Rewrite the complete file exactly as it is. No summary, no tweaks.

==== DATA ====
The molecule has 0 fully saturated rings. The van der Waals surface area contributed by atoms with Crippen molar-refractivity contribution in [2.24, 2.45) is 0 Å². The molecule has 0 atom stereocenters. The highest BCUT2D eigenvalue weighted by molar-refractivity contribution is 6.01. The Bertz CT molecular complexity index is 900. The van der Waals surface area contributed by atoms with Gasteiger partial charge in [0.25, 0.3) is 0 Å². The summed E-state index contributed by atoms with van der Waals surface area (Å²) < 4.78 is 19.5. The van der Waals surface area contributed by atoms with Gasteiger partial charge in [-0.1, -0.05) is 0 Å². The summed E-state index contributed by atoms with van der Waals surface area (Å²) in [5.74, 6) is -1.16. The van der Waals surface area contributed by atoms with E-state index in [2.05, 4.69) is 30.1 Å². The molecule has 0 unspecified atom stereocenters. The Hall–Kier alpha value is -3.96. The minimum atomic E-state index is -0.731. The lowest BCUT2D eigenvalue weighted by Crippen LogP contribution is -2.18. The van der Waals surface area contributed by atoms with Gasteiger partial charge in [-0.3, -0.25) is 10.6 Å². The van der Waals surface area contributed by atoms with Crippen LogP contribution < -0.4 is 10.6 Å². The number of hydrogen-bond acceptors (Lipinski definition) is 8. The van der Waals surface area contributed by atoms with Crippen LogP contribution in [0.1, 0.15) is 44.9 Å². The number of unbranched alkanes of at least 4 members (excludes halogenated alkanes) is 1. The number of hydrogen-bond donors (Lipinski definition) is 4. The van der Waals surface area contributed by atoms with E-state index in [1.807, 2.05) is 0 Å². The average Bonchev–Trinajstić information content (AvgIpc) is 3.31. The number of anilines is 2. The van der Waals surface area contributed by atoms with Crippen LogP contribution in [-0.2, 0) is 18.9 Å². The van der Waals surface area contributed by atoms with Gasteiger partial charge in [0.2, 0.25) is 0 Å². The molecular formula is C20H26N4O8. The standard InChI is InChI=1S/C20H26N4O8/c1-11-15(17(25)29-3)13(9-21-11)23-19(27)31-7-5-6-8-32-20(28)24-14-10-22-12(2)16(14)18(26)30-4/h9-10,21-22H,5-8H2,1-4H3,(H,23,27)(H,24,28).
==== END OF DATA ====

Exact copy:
The molecule has 0 fully saturated rings. The van der Waals surface area contributed by atoms with Crippen molar-refractivity contribution in [2.24, 2.45) is 0 Å². The molecule has 0 atom stereocenters. The highest BCUT2D eigenvalue weighted by molar-refractivity contribution is 6.01. The Bertz CT molecular complexity index is 900. The van der Waals surface area contributed by atoms with Gasteiger partial charge in [0.25, 0.3) is 0 Å². The summed E-state index contributed by atoms with van der Waals surface area (Å²) < 4.78 is 19.5. The van der Waals surface area contributed by atoms with Gasteiger partial charge in [-0.1, -0.05) is 0 Å². The summed E-state index contributed by atoms with van der Waals surface area (Å²) in [5.74, 6) is -1.16. The van der Waals surface area contributed by atoms with E-state index in [2.05, 4.69) is 30.1 Å². The molecule has 0 unspecified atom stereocenters. The Hall–Kier alpha value is -3.96. The minimum atomic E-state index is -0.731. The lowest BCUT2D eigenvalue weighted by Crippen LogP contribution is -2.18. The van der Waals surface area contributed by atoms with Gasteiger partial charge in [-0.3, -0.25) is 10.6 Å². The van der Waals surface area contributed by atoms with Crippen LogP contribution < -0.4 is 10.6 Å². The number of hydrogen-bond acceptors (Lipinski definition) is 8. The van der Waals surface area contributed by atoms with Crippen LogP contribution in [0.1, 0.15) is 44.9 Å². The number of unbranched alkanes of at least 4 members (excludes halogenated alkanes) is 1. The number of hydrogen-bond donors (Lipinski definition) is 4. The van der Waals surface area contributed by atoms with E-state index in [1.807, 2.05) is 0 Å². The average Bonchev–Trinajstić information content (AvgIpc) is 3.31. The number of anilines is 2. The van der Waals surface area contributed by atoms with Crippen LogP contribution in [-0.2, 0) is 18.9 Å². The van der Waals surface area contributed by atoms with Gasteiger partial charge in [0.2, 0.25) is 0 Å². The molecular formula is C20H26N4O8. The standard InChI is InChI=1S/C20H26N4O8/c1-11-15(17(25)29-3)13(9-21-11)23-19(27)31-7-5-6-8-32-20(28)24-14-10-22-12(2)16(14)18(26)30-4/h9-10,21-22H,5-8H2,1-4H3,(H,23,27)(H,24,28).